Fish Plate

A work made of terra-cotta, decorated in the red-figure technique.
CC0 Public Domain Designation

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  • A work made of terra-cotta, decorated in the red-figure technique.

Date:

about 400/370 BC

Artist:

Greek; Athens

About this artwork

This footed plate was made to serve succulent morsels of grilled seafood, like the fish, mollusks, and other creatures that are painted on their surfaces. Greece and Italy are peninsulas projecting into seas brimming with marine life. A primary source of protein, seafood was a basic staple of the ancient Mediterranean diet; it remains so today. Ancient vase painters so accurately captured the shapes and markings of the fish they depicted that it is possible to identify most of them by species. This example is decorated with two pairs of large fish. A scallop attached to an outer band of a decorative wave pattern in the center separates a gilt head, on the left, from a fish known as king of the mullets, on the right. Opposite them is a lettered perch confronting a scorpion fish. Details of their anatomy were drawn with dilute glaze. Around them are shells, a small fish, and other sea creatures.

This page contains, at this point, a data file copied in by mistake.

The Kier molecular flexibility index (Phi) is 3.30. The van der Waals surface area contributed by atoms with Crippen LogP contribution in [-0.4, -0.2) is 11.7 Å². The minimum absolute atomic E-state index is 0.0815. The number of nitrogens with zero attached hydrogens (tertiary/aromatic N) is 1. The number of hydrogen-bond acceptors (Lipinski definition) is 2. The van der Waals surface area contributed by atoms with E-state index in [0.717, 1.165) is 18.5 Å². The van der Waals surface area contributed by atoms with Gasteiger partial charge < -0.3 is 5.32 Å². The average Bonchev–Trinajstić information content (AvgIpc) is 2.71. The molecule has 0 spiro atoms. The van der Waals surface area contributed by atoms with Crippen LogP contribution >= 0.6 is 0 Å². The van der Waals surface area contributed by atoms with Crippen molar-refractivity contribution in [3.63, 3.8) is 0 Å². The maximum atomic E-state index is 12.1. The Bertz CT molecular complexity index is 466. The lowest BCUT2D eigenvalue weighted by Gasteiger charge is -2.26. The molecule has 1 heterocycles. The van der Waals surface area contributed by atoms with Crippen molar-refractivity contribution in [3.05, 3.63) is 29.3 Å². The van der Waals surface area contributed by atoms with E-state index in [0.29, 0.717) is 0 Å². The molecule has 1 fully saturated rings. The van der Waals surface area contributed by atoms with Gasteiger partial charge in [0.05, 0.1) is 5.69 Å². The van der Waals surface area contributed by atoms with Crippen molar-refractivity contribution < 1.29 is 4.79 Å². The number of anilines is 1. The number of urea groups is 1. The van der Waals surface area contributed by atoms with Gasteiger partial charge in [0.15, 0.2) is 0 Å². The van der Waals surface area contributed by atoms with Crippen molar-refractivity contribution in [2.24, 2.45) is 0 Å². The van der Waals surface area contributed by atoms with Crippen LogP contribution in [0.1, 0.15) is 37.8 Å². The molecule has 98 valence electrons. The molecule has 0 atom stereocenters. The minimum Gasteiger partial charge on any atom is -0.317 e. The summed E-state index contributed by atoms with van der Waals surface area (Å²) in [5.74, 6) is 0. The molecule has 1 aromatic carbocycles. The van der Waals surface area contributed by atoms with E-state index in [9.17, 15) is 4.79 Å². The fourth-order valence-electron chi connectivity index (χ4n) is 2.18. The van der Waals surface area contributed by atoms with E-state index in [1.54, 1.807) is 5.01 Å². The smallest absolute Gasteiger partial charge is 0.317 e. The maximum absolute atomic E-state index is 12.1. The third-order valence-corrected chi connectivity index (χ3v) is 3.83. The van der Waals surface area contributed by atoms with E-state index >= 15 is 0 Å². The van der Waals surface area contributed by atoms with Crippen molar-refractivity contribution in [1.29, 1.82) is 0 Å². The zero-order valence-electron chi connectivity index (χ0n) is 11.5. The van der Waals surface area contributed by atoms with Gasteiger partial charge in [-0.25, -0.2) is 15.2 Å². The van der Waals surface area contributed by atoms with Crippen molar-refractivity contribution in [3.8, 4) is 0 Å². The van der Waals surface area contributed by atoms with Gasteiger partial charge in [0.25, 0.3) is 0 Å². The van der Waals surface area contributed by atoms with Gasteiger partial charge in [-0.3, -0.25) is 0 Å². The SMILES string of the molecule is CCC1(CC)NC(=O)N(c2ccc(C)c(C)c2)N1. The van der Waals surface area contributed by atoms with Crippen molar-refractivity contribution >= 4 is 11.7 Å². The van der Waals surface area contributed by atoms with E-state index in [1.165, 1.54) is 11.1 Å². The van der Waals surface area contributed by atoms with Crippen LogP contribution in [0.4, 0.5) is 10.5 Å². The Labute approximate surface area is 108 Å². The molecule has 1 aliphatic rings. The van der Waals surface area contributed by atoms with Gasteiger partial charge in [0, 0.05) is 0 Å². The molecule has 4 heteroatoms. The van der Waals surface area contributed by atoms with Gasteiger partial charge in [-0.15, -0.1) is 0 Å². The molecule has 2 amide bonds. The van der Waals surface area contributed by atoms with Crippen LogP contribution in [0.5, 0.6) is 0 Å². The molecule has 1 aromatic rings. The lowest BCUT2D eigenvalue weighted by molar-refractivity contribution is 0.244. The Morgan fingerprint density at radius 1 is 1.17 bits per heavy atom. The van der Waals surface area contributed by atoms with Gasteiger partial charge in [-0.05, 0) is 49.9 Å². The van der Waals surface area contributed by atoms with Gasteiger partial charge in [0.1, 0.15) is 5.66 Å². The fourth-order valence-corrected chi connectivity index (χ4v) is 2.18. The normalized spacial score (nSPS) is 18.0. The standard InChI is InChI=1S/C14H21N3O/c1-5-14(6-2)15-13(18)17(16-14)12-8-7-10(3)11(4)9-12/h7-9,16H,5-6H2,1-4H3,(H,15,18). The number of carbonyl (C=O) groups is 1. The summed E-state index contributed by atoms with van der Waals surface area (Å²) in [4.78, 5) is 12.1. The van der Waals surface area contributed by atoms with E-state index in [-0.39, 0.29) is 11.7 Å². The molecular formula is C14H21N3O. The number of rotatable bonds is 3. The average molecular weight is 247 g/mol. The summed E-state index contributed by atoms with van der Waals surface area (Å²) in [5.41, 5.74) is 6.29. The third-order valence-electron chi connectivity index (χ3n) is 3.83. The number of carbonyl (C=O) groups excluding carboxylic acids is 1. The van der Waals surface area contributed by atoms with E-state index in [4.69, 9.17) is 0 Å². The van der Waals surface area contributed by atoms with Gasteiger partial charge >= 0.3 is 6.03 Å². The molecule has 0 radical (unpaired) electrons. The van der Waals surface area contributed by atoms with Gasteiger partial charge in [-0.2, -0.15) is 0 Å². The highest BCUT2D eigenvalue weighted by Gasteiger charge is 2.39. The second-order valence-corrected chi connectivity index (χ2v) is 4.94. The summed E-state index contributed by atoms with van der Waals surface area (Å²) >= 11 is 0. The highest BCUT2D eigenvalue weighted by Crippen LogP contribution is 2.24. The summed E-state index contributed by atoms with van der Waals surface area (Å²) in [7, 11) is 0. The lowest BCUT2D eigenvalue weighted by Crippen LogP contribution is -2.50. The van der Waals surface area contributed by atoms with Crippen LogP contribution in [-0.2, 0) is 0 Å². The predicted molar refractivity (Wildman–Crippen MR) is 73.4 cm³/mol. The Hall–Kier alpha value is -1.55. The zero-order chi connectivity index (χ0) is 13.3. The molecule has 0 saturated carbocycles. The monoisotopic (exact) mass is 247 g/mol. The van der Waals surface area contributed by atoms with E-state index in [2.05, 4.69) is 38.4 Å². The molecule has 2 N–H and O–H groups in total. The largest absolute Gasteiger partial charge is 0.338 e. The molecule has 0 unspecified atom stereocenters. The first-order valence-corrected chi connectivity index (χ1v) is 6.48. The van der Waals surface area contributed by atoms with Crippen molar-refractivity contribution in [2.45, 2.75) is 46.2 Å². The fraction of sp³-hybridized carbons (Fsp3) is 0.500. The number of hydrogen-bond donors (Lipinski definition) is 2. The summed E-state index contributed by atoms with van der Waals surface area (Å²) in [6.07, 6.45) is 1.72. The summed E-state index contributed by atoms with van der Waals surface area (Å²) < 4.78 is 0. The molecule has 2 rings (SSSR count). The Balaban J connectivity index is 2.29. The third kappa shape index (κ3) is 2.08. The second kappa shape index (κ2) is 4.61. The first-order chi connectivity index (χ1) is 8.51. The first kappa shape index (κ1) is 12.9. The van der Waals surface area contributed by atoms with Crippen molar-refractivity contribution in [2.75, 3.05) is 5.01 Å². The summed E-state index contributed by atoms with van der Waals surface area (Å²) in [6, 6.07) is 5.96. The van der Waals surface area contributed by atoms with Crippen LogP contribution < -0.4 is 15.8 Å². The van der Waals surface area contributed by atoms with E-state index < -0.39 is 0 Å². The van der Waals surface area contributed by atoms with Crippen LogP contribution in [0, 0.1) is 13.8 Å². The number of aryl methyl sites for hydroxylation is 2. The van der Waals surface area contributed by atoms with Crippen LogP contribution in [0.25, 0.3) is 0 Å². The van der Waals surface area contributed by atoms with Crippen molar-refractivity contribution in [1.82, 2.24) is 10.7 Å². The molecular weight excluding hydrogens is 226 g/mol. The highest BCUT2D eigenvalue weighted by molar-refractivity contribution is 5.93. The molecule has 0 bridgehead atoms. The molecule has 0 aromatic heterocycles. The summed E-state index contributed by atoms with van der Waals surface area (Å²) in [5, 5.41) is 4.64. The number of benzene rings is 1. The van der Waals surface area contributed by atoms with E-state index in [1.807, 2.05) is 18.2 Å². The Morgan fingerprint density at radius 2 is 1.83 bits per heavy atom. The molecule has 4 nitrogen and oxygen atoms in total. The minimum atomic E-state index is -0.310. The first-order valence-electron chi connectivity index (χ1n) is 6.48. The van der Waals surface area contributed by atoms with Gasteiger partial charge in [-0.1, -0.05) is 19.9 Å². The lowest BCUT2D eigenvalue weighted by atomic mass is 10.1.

This playful style of terra-cotta vase was produced during the 4th century BC. At the center of the plate is a trough that could have functioned to collect juices or serve sauces.

On View

Ancient and Byzantine Art, Gallery 151

Artist

Ancient Greek

Title

Fish Plate

Origin

Athens

Date

400 BC–370 BC

Medium

Terra-cotta, decorated in the red-figure technique

Dimensions

5.1 × 34 × 34 cm (2 × 13 3/8 × 13 3/8 in.)

Credit Line

Gift of Philip D. Armour and Charles L. Hutchinson

Reference Number

1889.98

Extended information about this artwork

Object information is a work in progress and may be updated as new research findings emerge. To help improve this record, please email .

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